Aquaporin 4: A Player in Cerebral Edema and Neuroinflammation

Andrew M Fukuda; Jerome Badaut

Disclosures

J Neuroinflammation. 2012;9(279) 

In This Article

General introduction

Aquaporin 4 - Overview

Aquaporin (AQP) is a family of water channel protein ubiquitously expressed in various cell types and organisms.[13] The aquaporin family exhibits a common structure with six membrane spanning alpha helical domains, a consensus motif composed of Asparagine-Proline-Alanine (NPA) constituting part of the pore, and an approximate molecular weight of 30 kDa.[14] AQP4 is the most abundant AQP found in the primate and rodent brains, mainly in the perivascular astrocyte endfeet.[13] AQP4 is assembled in homo-tetramers where each individual aquaporin represents a water channel (Figure 1A).[15] The assemblage of four molecules of AQP4 forms a central pore, through which water, cations, and gases such as CO2 flow.[16] Interestingly, AQP4 proteins are major constituents of a higher structural arrangement within astrocyte endfoot named the orthogonal arrays of particles (OAPs) observed using electron microscopy after cryo-fracture preparation[17] (Figure 1B). The size of the OAPs is determined by the ratio between the two main isoforms of AQP4: the long (AQP4-m1) and short (AQP4-m23) splice variants (Figure 1B).[17] The AQP4-m23 isoform stabilizes the OAP structure.[17,18] The exact functional roles of the OAPs remain unknown both in normal and pathological brains. An increase in the AQP4 m1 variant disrupts the structure of the OAPs,[17,18] which is observed in stroke[19,20] and parallels blood–brain barrier (BBB) disruption. The role of AQP4 within the perivascular space and in BBB structure is still a matter of discussion and unresolved.[21,22] Interestingly, OAPs were proposed to play a role in potassium buffering.[23,24] Strengthening this hypothesis, AQP4 found in the astrocyte endfeet facing cerebral blood vessels co-localized with the potassium channel, Kir4.1.[25,26] AQP4 knockout mice (AQP4−/−) showed a delay in potassium reuptake suggesting that AQP4 has a role in potassium homeostasis in facilitating water diffusion along the potassium gradient during brain activity.[27] Not only involved in water movement, AQP4 may also contribute to cell adhesion[28] and migration.[29] These data underline the diversity and complexity in AQP4 functions, and the subsequent sections will show another possible function of AQP4 in the process of neuroinflammation.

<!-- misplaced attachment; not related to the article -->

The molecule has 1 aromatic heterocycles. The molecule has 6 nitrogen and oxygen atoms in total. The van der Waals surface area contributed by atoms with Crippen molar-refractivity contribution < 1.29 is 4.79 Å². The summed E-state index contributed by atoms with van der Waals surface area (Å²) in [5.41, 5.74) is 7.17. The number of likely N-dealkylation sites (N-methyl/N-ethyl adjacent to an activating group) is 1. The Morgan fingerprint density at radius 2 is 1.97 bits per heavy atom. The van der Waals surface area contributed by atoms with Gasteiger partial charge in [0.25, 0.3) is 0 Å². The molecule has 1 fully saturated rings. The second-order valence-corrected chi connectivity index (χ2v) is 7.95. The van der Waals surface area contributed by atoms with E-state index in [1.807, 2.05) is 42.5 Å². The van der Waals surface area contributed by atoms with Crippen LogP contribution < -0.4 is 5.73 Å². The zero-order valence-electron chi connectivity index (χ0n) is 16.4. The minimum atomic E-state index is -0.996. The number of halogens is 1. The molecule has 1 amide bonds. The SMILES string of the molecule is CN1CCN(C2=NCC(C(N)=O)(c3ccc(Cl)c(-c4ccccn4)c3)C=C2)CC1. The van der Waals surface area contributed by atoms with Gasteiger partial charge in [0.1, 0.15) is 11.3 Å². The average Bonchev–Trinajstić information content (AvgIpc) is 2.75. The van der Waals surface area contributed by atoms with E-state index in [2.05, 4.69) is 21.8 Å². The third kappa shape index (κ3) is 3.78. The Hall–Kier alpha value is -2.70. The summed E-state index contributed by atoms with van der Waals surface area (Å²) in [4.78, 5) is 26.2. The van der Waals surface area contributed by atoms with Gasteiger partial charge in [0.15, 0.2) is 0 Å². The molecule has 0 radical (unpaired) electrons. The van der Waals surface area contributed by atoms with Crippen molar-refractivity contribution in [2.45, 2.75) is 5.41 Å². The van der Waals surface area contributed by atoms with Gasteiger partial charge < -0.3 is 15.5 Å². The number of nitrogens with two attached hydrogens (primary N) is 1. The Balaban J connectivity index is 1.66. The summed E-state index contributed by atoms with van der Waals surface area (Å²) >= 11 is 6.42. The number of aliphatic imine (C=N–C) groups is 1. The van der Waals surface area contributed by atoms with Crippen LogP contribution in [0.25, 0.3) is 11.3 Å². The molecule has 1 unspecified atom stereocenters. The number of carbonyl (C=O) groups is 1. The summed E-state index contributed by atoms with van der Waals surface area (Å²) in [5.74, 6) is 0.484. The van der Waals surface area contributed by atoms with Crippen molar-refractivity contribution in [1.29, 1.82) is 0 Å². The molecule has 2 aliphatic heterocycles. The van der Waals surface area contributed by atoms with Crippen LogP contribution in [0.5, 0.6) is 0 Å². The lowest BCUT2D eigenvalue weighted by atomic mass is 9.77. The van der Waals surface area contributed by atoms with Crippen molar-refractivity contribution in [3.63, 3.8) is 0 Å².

Figure 1.

Structural organization of AQP4 in the astrocyte membrane. (A) Schematic drawing of the AQP4 homo-tetramer assembly within the lipid membrane from a lateral view resulting in a central pore permeable to cations and gases (green arrows).16 Each individual aquaporin facilitates bi-directional water movement that is dependent on the osmotic gradient (blue arrows) (modified from Badaut et al.57). (B) In normal brain, association between AQP4-m1 (red circles) and AQP4-m23 (blue circles) isoforms contribute to form orthogonal array of particles (OAPs). Higher expression of AQP4-m23 contributes to the formation of large OAPs, and should facilitate the gas, ion (green arrows), and water diffusion (water arrows) through the astrocyte membrane. (C) In brain injury, increase of AQP4-m119 should contribute to disruption of OAPs (modified from Badaut et al.57). Changes in OAP size may decrease the number of central pore and possibly affect not only water movement but also the ion and gas movements.